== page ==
Maai Makwa is an open source, open data and public domain project from The Demography Project, Kenya, and it’s the outcome of our fifth TICTeC subgrant.
Our fifth Civic Tech Surgery discussed the question of how the civic tech community can learn from, and contribute to, climate action, to drive impactful societal change. The subsequent working group commissioned The Democracy Project to establish Maai Makwa (indigenous Kikuyu language for My Water): a water quality and quantity monitoring project integrated with practical civic education to empower individuals, households and communities in Kenya to participate in freshwater conservation and sustainable water resource exploitation.
Kenya is classified as a chronically water-stressed country by the United Nations. Population growth, growing agricultural water use, frequent droughts and mains supply disruptions all increase the difficulties of accessing and preserving water.
Through this project, the Demography Project have developed:
- An interactive Water Cost Calculator to enable Kenyans to understand the full cost of water services from all 81 water companies in the country
- A compilation of national and local water laws and regulations
- In-person forums in vulnerable communities to help them understand water rights and contribute to water conservation
- A real-time Water Distribution calendar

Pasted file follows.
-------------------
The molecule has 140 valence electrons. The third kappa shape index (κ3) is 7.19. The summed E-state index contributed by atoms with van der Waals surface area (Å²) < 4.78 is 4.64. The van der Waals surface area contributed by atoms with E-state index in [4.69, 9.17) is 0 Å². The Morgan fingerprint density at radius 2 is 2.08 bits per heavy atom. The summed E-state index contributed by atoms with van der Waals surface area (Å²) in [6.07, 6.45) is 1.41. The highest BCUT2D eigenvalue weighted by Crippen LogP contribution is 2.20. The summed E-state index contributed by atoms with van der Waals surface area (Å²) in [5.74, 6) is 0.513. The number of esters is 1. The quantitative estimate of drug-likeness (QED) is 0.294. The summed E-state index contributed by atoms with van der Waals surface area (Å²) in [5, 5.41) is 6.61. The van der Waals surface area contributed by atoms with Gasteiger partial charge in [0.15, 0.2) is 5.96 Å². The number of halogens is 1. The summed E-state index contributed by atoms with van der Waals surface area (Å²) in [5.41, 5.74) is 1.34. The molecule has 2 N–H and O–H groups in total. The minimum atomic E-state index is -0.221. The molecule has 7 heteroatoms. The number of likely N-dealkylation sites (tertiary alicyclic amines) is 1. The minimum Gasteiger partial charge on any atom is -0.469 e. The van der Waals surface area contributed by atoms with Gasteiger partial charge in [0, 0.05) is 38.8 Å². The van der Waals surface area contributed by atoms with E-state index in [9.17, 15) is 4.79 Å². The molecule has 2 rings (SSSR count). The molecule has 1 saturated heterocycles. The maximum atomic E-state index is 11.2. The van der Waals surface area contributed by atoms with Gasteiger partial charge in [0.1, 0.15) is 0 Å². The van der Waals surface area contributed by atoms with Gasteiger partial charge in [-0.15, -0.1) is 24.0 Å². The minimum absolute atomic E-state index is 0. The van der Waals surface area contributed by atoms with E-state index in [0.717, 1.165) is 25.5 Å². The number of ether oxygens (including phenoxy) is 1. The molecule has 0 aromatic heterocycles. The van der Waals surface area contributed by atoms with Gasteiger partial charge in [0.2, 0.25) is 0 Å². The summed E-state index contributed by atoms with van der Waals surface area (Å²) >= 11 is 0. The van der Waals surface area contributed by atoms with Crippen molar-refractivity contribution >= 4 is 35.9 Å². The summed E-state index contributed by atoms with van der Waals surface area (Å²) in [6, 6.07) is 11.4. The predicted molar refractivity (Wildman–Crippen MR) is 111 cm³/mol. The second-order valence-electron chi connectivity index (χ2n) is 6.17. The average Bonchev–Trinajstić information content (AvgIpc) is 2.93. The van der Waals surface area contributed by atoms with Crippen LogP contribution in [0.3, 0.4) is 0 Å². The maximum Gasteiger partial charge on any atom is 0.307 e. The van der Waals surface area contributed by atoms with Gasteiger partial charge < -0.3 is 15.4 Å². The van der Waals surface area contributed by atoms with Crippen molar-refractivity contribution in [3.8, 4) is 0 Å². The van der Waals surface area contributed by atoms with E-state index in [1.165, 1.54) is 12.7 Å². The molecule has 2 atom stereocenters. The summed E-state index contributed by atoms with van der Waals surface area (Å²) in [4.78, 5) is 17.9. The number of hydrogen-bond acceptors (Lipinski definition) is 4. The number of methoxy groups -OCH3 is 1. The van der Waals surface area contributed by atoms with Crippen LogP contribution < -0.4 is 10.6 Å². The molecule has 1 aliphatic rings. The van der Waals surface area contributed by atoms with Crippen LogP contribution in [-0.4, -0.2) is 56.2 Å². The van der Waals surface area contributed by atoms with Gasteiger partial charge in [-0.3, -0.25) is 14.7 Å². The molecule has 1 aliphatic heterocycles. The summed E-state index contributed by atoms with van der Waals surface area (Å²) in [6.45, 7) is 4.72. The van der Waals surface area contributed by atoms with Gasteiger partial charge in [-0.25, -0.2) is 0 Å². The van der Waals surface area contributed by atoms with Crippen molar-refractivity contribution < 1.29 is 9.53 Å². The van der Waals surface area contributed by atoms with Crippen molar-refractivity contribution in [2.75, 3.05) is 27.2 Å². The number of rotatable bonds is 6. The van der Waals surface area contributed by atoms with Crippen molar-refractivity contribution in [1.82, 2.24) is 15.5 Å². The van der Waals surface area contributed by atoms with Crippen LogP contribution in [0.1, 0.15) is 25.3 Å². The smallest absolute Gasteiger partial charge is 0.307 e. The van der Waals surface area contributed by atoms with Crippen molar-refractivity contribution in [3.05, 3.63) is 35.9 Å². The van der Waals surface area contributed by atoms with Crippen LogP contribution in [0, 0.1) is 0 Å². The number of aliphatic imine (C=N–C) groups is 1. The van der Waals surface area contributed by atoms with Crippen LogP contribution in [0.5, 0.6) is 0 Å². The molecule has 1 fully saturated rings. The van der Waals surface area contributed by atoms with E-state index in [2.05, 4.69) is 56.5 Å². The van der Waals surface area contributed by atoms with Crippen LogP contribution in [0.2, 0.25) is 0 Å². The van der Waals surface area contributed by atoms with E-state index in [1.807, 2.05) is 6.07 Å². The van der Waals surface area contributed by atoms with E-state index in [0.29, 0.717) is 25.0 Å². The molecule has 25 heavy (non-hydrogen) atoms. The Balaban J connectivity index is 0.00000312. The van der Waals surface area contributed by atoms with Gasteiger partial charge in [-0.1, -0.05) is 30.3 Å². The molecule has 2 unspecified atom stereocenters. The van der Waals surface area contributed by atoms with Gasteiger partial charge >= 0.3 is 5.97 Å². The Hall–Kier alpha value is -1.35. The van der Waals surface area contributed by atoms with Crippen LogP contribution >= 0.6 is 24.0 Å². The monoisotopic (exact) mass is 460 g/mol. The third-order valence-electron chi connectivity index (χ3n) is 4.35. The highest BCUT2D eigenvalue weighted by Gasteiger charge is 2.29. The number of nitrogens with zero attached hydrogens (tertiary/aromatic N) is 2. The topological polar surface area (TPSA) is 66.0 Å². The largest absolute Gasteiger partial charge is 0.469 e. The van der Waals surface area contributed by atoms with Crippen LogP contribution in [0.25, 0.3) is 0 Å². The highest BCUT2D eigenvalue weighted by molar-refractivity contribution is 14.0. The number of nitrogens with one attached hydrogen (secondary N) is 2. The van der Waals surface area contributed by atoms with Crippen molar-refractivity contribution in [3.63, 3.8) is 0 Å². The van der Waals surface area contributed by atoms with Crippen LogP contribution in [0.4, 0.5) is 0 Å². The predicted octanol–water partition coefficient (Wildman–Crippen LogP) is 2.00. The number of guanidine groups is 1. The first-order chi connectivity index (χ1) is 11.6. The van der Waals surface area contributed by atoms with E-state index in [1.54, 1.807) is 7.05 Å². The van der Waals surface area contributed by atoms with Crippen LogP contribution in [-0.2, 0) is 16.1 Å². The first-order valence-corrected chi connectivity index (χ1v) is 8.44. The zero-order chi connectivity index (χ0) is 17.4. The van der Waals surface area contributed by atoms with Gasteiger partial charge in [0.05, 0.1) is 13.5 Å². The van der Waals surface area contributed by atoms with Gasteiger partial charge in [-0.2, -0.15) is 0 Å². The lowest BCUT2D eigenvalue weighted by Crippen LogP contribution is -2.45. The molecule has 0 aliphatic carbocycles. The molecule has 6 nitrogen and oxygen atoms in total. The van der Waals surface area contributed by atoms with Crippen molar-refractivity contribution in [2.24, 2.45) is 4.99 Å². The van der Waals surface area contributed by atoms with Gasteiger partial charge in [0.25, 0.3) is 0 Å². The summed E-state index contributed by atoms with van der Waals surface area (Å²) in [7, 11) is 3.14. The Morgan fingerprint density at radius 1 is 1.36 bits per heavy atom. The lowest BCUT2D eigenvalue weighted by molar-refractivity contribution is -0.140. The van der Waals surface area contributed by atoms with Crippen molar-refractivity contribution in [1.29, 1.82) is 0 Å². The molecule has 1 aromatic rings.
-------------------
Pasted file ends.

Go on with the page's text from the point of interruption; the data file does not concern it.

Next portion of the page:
- Collaborations with higher education institutions, recruiting eight student climate champions who conducted field research on water supplies in their regions and authored stories on their findings
- The deployment of low-cost, compact, modern meteorological kits and water monitoring devices to communities
The project was showcased at World Wetlands Day celebrations, and collaborations with local youth groups recognised by a visit from the President of Kenya, Dr William Ruto.
As a result of this work the Demography Project have entered into fourteen partnership/ membership agreements with local and global organisations working in freshwater conservation and youth networking. They continue to develop the project, with plans in progress to translate the content and tools into local languages.
We’re impressed by this extensive set of outcomes and we hope that it will help bring about solutions for the water issues of the region.
To find out more about Maai Mawka: